His work has been translated in many languages. Ithaca is one of his most famous ones, while it references the Voyage of Ulysses back to his home in Ithaca, it is all about the journey of life and how we should get the most out of it.

As with every poem, even the best translation is not nearly half as good as the original, here is one anyway :


When you set sail for Ithaca,

wish for the road to be long,

full of adventures, full of knowledge.

The Lestrygonians and the Cyclopes,

an angry Poseidon — do not fear.

You will never find such on your path,

if your thoughts remain lofty, and your spirit

and body are touched by a fine emotion.

The Lestrygonians and the Cyclopes,

a savage Poseidon you will not encounter,

if you do not carry them within your spirit,

if your spirit does not place them before you.

Wish for the road to be long.

Many the summer mornings to be when

with what pleasure, what joy

you will enter ports seen for the first time.

Stop at Phoenician markets,

and purchase the fine goods,

nacre and coral, amber and ebony,

and exquisite perfumes of all sorts,

the most delicate fragrances you can find.

To many Egyptian cities you must go,

to learn and learn from the cultivated.

Always keep Ithaca in your mind.

To arrive there is your final destination.

But do not hurry the voyage at all.

It is better for it to last many years,

and when old to rest in the island,

rich with all you have gained on the way,

not expecting Ithaca to offer you wealth.

Ithaca has given you the beautiful journey.

Without her you would not have set out on the road.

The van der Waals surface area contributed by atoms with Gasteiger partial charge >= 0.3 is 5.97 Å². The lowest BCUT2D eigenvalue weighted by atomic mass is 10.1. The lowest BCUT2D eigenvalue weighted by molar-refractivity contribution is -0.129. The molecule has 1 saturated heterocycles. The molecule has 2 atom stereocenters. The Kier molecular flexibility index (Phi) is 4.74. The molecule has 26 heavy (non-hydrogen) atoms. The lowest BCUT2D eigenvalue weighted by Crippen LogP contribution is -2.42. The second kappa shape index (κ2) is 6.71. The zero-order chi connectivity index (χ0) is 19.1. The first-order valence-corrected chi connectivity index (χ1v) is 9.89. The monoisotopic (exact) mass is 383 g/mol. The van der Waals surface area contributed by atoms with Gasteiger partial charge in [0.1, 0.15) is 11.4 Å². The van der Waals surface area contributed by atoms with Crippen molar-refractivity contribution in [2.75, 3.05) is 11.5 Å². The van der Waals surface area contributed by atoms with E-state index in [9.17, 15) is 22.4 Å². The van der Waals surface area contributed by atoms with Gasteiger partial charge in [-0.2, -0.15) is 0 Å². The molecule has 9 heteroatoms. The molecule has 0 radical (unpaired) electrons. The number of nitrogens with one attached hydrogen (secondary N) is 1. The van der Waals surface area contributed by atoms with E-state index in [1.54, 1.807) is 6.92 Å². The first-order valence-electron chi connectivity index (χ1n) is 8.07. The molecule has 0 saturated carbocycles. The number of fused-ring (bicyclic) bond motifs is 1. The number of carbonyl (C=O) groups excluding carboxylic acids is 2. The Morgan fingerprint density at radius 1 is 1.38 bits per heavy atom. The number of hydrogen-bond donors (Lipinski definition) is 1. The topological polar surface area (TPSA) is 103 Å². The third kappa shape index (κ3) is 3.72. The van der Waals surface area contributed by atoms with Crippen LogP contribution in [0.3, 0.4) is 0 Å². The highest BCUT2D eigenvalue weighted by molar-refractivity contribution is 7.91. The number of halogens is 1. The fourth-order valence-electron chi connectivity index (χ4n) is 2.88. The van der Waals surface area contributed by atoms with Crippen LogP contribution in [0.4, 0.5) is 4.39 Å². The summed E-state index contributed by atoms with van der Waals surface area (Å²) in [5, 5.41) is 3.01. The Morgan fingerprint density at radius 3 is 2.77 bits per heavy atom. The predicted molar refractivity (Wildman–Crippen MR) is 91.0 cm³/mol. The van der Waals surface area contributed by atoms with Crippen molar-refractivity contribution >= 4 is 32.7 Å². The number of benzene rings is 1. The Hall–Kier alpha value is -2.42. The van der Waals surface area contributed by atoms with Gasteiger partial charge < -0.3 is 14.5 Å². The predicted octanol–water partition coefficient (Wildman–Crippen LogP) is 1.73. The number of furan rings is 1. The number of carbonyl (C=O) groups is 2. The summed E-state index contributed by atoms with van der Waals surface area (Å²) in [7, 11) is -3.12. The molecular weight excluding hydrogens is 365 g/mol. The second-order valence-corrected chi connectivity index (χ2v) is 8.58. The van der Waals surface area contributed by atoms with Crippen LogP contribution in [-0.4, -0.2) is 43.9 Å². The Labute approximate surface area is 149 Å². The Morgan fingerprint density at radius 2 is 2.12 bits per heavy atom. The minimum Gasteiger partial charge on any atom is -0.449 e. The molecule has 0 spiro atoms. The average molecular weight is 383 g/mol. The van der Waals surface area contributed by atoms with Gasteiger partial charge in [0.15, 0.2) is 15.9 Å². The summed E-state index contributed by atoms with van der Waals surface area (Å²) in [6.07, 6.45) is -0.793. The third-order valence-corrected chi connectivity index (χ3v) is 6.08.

Nothing more does she have to give you.

And if you find her poor, Ithaca has not deceived you.

Wise as you have become, with so much experience,

you must already have understood what Ithacas mean.

For the extra Wow-factor : http://www.youtube.c...h?v=1n3n2Ox4Yfk (recited by Sir S.Connery and soundtracked by Vangelis)


Hope you like it!




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Fox In Socks







Knox in box.

Fox in socks.


Knox on fox in socks in box.


Socks on Knox and Knox in box.


Fox in socks on box on Knox.


Chicks with bricks come.

Chicks with blocks come.

Chicks with bricks and blocks and clocks come.


Look, sir. Look, sir. Mr. Knox, sir.

Let's do tricks with bricks and blocks, sir.

Let's do tricks with chicks and clocks, sir.


First, I'll make a quick trick brick stack.

Then I'll make a quick trick block stack.


You can make a quick trick chick stack.

You can make a quick trick clock stack.


And here's a new trick, Mr. Knox...

Socks on chicks and chicks on fox.

Fox on clocks on bricks and blocks.

Bricks and blocks on Knox on box.


Now we come to ticks and tocks, sir.

Try to say this Mr. Knox, sir...


Clocks on fox tick.

Clocks on Knox tock.

Six sick bricks tick.

Six sick chicks tock.


Please, sir. I don't like this trick, sir.

My tongue isn't quick or slick, sir.

I get all those ticks and clocks, sir,

mixed up with the chicks and tocks, sir.

I can't do it, Mr. Fox, sir.


I'm so sorry, Mr. Knox, sir.


Here's an easy game to play.

Here's an easy thing to say...


New socks.

Two socks.

Whose socks?

Sue's socks.


Who sews whose socks?

Sue sews Sue's socks.


Who sees who sew whose new socks, sir?

You see Sue sew Sue's new socks, sir.


That's not easy, Mr. Fox, sir.


Who comes? ...

Crow comes.

Slow Joe Crow comes.


Who sews crow's clothes?

Sue sews crow's clothes.

Slow Joe Crow sews whose clothes?

Sue's clothes.


Sue sews socks of fox in socks now.


Slow Joe Crow sews Knox in box now.


Sue sews rose on Slow Joe Crow's clothes.

Fox sews hose on Slow Joe Crow's nose.


Hose goes.

Rose grows.

Nose hose goes some.

Crow's rose grows some.


Mr. Fox!

I hate this game, sir.

This game makes my tongue quite lame, sir.


Mr. Knox, sir, what a shame, sir.


We'll find something new to do now.

Here is lots of new blue goo now.

New goo. Blue goo.

Gooey. Gooey.

Blue goo. New goo.

Gluey. Gluey.


Gooey goo for chewy chewing!

That's what that Goo-Goose is doing.

Do you choose to chew goo, too, sir?

If, sir, you, sir, choose to chew, sir,

with the Goo-Goose, chew, sir.

Do, sir.


Mr. Fox, sir,

I won't do it.

I can't say.

I won't chew it.


Very well, sir.

Step this way.

We'll find another game to play.


Bim comes.

Ben comes.

Bim brings Ben broom.

Ben brings Bim broom.


Ben bends Bim's broom.